Published May 17, 2004; Category: DARTMOUTH MEDICAL SCHOOL
Dartmouth Medical School researchers have found that overheating just a few degrees could lead to sudden infant death syndrome (SIDS). The study, presented at the scientific program of The American Physiological Society in April, was designed to investigate a possible relationship between increased body temperature and SIDS.
Increasing the body temperature of newborn piglets by as little as four or five degrees Fahrenheit (2.5 to 3 degrees Centigrade) resulted in a substantially prolonged instability in control of breathing following a mild inhibitory stimulus, the study found.
SIDS remains the developed world's leading cause of postnatal infant mortality before the age of one year. Epidemiological evidence suggests heat stress may contribute to SIDS. SIDS occurrence is greater in the winter months, in both the Northern and Southern hemispheres, when infants are most likely to be covered with warm blankets, and elevated body temperature has been found in some infants even several hours after death from SIDS.
Piglets were studied by dropping a small volume of distilled water on the larynx, a standard method for inhibiting breathing and meant in this study to simulate the effects of mild regurgitation, a very common event in newborn humans. The piglets were not conscious. Inhibited breathing following the dropping of liquid on the larynx included coughing, swallowing and temporary cessation of breathing (apnea).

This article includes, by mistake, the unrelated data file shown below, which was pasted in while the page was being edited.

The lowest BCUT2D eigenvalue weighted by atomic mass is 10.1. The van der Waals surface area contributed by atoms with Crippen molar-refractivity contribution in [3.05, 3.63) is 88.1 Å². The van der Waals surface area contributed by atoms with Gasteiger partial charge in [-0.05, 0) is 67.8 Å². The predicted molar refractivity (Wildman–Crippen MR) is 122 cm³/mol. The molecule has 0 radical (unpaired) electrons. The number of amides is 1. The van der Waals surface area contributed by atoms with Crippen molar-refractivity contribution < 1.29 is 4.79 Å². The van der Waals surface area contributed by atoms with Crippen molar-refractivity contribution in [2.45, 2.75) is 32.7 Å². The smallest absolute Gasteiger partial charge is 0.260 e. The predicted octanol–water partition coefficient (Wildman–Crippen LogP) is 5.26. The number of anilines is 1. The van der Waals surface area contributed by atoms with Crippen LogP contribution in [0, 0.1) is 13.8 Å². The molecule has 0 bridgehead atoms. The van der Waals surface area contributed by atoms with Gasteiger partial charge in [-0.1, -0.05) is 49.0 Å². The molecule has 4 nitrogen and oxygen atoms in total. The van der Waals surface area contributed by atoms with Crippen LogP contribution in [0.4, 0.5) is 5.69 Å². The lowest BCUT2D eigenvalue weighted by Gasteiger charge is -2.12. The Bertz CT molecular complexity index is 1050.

Three to five trials were conducted on each piglet before its temperature was raised by wrapping it in a heating blanket, which increased the heat slowly over about 30 minutes. The trials were then repeated, allowing time for full cooling back to the earlier body temperature between trials. In all the piglets, the higher body temperatures increased the instability of breathing following exposure to the water drops on the larynx. The change was particularly marked in the amount of time breathing ceased temporarily.
This raises the possibility that overheated infants may have abnormal responses to inhibitory stimuli, including simple regurgitation, says Aidan Curran, Assistant Professor in Physiology at DMS. He adds that regurgitation may lead to destabilization of the respiratory and/or cardiovascular systems leading to SIDS. He said he would like to see the response further studied, investigating the mechanism by which such a small change in body temperature can lead to such substantial effects on respiratory control.
The study was supported by a grant from the National Institute of Child Health and Human Development. Other authors are Donald Bartlett Jr., Luxi Xia and James C. Leiter, all of Dartmouth Medical School.
Questions or comments about this article? We welcome your feedback.
Last Updated: 12/17/08